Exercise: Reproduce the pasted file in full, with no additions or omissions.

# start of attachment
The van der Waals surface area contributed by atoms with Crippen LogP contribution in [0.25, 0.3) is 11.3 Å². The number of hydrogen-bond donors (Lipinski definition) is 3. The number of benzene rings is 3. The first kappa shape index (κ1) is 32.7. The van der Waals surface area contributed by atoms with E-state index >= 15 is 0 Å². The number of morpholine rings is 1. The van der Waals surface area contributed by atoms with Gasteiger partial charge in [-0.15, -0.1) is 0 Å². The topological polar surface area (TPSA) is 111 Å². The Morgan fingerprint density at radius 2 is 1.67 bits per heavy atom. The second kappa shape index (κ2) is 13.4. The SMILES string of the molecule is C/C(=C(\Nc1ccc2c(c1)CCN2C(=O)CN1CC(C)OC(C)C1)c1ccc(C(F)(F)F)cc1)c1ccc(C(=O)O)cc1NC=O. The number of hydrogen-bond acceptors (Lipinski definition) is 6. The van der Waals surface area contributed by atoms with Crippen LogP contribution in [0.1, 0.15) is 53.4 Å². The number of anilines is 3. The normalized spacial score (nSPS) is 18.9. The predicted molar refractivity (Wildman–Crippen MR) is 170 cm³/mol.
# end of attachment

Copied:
The van der Waals surface area contributed by atoms with Crippen LogP contribution in [0.25, 0.3) is 11.3 Å². The number of hydrogen-bond donors (Lipinski definition) is 3. The number of benzene rings is 3. The first kappa shape index (κ1) is 32.7. The van der Waals surface area contributed by atoms with E-state index >= 15 is 0 Å². The number of morpholine rings is 1. The van der Waals surface area contributed by atoms with Gasteiger partial charge in [-0.15, -0.1) is 0 Å². The topological polar surface area (TPSA) is 111 Å². The Morgan fingerprint density at radius 2 is 1.67 bits per heavy atom. The second kappa shape index (κ2) is 13.4. The SMILES string of the molecule is C/C(=C(\Nc1ccc2c(c1)CCN2C(=O)CN1CC(C)OC(C)C1)c1ccc(C(F)(F)F)cc1)c1ccc(C(=O)O)cc1NC=O. The number of hydrogen-bond acceptors (Lipinski definition) is 6. The van der Waals surface area contributed by atoms with Crippen LogP contribution in [0.1, 0.15) is 53.4 Å². The number of anilines is 3. The normalized spacial score (nSPS) is 18.9. The predicted molar refractivity (Wildman–Crippen MR) is 170 cm³/mol.